The current Russian narrative basically boils down to the obsession that, today, the war against Ukraine is a continuation of World War II, with the mythical “Ukrainian fascists” playing the role of enemies. Yet, the real history is completely being ignored here. For example, Putin claims that Russia would have won World War II without Ukraine, though, at that time, such a picture was impossible to imagine (Rosbalt, December 16, 2010). And the role of the Western allies has been minimized or distorted as much as possible—to the extent that they themselves are likened to “fascists” (Rg.ru, March 26). In today’s Russia, it is forbidden to study, in an unbiased manner, the early period of World War II (1939–1941), when the Molotov-Ribbentrop Pact was in force, according to which the Soviet Union occupied eastern Poland, the Baltic countries and invaded Finland. Those who “identify” the similarities in the policies of the Soviet Union and Nazi Germany during that period face the possibility of a large fine or arrest (Gazeta.ru, April 16, 2022).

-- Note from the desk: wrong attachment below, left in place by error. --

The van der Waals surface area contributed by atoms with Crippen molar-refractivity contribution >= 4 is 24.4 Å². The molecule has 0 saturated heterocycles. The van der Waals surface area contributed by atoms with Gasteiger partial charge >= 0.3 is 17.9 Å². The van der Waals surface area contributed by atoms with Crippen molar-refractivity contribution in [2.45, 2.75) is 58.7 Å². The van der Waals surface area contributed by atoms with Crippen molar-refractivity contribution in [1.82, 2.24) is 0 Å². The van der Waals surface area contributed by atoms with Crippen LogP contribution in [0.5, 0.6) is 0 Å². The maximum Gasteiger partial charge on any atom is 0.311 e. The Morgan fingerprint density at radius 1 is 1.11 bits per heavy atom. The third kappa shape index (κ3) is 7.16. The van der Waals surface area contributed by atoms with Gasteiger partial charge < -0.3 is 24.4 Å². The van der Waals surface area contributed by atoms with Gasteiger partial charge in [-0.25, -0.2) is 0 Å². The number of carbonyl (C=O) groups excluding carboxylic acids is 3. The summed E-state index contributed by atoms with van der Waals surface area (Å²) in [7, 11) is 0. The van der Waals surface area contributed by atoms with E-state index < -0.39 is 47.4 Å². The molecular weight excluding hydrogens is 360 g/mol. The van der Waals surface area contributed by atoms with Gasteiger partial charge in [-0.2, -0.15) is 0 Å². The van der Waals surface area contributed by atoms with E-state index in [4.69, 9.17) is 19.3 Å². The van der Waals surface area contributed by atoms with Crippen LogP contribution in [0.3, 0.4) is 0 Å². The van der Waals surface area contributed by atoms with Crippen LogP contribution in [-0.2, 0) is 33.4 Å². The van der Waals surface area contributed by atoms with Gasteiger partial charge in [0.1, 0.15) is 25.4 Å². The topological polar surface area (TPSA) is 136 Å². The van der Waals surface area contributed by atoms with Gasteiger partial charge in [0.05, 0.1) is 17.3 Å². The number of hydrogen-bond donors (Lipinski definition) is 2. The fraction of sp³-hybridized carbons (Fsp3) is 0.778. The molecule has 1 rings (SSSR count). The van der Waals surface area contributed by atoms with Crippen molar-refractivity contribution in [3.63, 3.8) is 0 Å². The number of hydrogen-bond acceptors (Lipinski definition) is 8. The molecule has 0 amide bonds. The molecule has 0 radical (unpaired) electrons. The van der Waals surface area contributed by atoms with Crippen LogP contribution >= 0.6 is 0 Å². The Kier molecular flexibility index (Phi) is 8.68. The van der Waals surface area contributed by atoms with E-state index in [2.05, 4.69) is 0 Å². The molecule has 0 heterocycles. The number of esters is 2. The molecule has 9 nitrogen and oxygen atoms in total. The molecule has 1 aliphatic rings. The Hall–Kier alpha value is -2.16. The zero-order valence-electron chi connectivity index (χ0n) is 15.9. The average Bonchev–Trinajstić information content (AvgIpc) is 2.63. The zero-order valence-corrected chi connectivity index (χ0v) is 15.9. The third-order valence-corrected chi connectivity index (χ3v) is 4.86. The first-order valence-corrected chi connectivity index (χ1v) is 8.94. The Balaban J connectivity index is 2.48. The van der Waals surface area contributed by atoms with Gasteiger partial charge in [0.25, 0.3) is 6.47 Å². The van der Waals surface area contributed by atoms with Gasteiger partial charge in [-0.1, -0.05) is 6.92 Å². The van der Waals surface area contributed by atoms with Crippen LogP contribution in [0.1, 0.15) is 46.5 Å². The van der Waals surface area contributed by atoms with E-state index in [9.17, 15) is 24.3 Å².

The full historical truth about World War II is dangerous for the Kremlin. Starting with its very name, which back in Soviet times was supplanted and replaced by the “Great Patriotic War,” which began only in 1941, many military archives from that period are still kept highly classified (Novayagazeta.ru, March 26, 2021). However, the impending counteroffensive of the Ukrainian
army may finally destroy this inverted propaganda myth about the “Great Victory,” after which the Kremlin empire itself will once again crumble with the loss of its ideological foundation.
Vadim Shtepa is the editor-in-chief of Region.Expert (www.region.expert), the only independent media outlet on Russian regionalism and federalism. He graduated from the Faculty of Journalism of Moscow State University (1992) and Moscow School of Political Studies (2012). He is also an alumnus of the Research Course on American Federalism (University of Missouri, St. Louis, USA, 2013). Mr. Shtepa is the author of three books on the history and philosophy of Russian regionalism, as well as a regular columnist for regional projects of the Russian service of Radio Liberty (Sever.Realii and Sibir.Realii). Since 2015, he has been living in Estonia due to persecution in Russia for his political views.